"If I were to put a pound into the lottery each week, would not my chance of winning a fortune also need to be counted as part of my wealth"

I'm not an economist, but I'm guessing the answer is yes. So your wealth would increase by one thirteen-millionth of the average jackpot (about £5 million-ish?), and decrease by £1. No?

(obviously we'd also need to factor in the other prizes, and odds of winning them, but my point is that statistically you'll lose money on the lottery, so your wealth must decrease with the purchase of a ticket, albeit by slightly less than the cost of the ticket)

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Re: Hmm

>So it does make us all "richer".

Er, no. It does not make us richer. It stops us being brutalised.

Those are not synonymous.

Far be it from me to accuse Worstall of flat-out lying, but I suspect if he was in court and was asked under oath if he genuinely believed that a state education is equivalent in financial value and cost-effectiveness to a private education, I'd be surprised if he said yes.

Just as I would be surprised if all those parents paying for private educations decided that they were wasting their money after reading this.

But then false-equivalency is what this article is really about. Yes, we have a welfare state. But the poor - which pretty much means anyone who works - have perpetual financial insecurity, and are subject to the mad whims of the traders and bankers who control forex, commodity prices, and interest rates, and to (mostly) corporate employers who can move their jobs offshore at the drop of a consultant's PowerPoint.

The rich are the ones who benefit from their ability to control those things.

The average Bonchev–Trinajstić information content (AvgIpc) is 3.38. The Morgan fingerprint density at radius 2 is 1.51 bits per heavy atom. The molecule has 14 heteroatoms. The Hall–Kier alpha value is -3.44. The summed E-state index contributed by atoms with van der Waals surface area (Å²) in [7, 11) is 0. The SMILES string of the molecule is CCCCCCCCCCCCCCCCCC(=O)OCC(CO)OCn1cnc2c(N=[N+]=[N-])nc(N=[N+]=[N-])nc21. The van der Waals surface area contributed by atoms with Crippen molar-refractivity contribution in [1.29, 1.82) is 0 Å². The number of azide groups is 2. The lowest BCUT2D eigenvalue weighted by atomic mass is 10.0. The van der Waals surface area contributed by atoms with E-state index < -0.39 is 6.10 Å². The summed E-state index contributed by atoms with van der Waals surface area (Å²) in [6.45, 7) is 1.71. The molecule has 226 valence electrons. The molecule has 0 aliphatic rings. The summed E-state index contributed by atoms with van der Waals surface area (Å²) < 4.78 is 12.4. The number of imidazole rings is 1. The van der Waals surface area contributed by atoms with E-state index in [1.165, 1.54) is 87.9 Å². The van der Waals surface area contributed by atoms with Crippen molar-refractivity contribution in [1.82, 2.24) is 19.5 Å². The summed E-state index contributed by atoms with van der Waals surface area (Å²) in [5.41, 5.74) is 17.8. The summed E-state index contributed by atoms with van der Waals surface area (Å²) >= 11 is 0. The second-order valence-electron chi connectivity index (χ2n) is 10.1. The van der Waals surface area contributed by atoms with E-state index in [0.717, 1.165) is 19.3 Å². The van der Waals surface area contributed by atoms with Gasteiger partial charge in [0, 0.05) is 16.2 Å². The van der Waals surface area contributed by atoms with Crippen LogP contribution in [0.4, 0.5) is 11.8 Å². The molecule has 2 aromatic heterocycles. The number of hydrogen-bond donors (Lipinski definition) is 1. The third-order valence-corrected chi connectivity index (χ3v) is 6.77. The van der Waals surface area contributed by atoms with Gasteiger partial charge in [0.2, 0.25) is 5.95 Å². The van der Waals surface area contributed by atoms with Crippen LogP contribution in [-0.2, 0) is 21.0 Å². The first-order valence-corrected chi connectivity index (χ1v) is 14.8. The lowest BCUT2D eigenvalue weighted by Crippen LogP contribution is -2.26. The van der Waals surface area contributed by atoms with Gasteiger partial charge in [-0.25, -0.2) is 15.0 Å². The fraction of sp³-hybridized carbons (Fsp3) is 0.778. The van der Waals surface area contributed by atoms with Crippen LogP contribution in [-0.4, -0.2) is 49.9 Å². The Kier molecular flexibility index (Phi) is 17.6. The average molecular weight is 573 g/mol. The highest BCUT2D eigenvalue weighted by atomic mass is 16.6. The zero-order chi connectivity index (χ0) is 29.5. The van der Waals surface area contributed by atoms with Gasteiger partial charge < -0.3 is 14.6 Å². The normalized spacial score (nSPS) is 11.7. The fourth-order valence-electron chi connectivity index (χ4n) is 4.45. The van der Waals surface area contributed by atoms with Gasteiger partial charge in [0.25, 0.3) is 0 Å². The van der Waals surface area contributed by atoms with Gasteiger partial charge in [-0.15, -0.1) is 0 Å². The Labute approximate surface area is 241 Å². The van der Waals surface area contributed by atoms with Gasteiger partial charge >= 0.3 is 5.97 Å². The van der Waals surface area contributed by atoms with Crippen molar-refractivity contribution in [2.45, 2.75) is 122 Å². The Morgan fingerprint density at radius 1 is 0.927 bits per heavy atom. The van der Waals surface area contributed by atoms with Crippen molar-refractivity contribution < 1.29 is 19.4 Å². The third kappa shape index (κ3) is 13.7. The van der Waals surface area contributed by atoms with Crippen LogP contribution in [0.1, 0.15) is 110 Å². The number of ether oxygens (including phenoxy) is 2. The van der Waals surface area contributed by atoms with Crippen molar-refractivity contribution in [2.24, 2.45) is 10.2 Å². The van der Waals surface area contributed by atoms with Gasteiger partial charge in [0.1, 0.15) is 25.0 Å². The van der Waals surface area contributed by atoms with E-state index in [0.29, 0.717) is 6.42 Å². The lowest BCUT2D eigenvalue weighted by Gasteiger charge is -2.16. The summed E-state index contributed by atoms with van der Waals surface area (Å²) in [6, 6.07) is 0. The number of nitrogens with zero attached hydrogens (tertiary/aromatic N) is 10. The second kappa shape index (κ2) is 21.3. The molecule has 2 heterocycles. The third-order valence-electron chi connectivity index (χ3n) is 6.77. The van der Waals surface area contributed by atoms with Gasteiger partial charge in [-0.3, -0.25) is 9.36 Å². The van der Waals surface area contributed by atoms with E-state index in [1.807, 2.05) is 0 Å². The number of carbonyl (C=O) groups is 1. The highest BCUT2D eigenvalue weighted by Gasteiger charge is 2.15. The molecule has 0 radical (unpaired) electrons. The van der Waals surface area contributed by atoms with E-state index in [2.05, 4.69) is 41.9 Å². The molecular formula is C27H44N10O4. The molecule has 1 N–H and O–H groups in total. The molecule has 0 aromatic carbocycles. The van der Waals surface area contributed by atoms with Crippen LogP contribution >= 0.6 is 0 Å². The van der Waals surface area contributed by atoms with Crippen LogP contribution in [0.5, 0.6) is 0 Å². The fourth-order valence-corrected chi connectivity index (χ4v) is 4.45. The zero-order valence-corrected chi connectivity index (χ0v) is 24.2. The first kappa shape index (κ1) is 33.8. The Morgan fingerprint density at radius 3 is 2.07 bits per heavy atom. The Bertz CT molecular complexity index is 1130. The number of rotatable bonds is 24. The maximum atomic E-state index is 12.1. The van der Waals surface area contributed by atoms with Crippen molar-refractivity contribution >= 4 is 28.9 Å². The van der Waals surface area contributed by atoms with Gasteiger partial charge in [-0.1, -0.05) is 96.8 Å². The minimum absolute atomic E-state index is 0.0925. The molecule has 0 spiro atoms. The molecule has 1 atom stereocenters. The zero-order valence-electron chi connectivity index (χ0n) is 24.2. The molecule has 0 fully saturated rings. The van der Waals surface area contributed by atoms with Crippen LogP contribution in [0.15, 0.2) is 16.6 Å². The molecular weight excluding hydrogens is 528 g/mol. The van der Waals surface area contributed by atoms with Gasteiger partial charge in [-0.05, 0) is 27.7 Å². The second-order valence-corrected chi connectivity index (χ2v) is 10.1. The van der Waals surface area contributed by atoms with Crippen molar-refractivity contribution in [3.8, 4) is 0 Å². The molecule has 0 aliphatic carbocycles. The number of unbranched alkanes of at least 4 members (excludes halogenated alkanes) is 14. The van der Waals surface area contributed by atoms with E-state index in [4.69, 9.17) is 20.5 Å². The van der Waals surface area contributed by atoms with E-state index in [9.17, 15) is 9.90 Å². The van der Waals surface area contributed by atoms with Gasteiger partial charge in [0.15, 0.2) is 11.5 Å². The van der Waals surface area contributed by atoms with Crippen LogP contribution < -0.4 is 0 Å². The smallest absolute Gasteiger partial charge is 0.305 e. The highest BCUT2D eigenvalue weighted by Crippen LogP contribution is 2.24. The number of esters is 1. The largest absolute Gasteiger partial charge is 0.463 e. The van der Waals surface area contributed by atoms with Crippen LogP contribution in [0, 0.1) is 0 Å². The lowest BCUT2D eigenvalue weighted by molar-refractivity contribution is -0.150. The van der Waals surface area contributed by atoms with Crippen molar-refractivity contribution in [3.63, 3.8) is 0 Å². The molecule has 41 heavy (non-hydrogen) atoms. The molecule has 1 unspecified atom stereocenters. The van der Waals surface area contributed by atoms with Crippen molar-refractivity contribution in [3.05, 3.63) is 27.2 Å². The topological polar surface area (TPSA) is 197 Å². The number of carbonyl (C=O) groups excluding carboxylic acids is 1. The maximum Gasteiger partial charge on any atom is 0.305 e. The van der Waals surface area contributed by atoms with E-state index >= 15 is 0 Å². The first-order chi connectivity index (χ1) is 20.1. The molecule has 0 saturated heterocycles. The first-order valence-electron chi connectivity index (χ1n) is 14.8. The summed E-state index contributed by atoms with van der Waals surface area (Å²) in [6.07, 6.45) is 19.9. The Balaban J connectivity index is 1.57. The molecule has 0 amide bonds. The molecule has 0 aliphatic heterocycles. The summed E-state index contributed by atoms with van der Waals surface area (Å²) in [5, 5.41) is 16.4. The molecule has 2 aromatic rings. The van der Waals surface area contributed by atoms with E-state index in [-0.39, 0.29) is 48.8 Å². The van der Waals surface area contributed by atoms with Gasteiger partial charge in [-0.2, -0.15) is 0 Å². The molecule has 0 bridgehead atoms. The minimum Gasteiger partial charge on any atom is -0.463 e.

That's the crux of Piketty's argument.

Real equivalence will happen when that is no longer true, and market-making power-to-profit is more widely distributed.

Otherwise the welfare state will continue to shrink, pensions will become more and more distant and less and less valuable, and the alleged value of Worstall's opinions will continue to shrink with them.

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Re: Hmm

"Far be it from me to accuse Worstall of flat-out lying, but I suspect if he was in court and was asked under oath if he genuinely believed that a state education is equivalent in financial value and cost-effectiveness to a private education, I'd be surprised if he said yes."

No, it isn't worth the £10k per year that he quoted, but it is worth *something*, that's the point. And free education isn't in the calculation of a poor person's wealth, so the calculation is wrong. This is the point. OK, so say it's £5k rather than £10k, it's still something.

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Re: Hmm

"The welfare state does not take money from anybody (that's the job of the inland revenue)"

It is disingenuous to suggest that there is absolutely no connection between the two. We are taxed at least in part in order to fund the welfare state. If the article is predicated on this not being the case, it fails.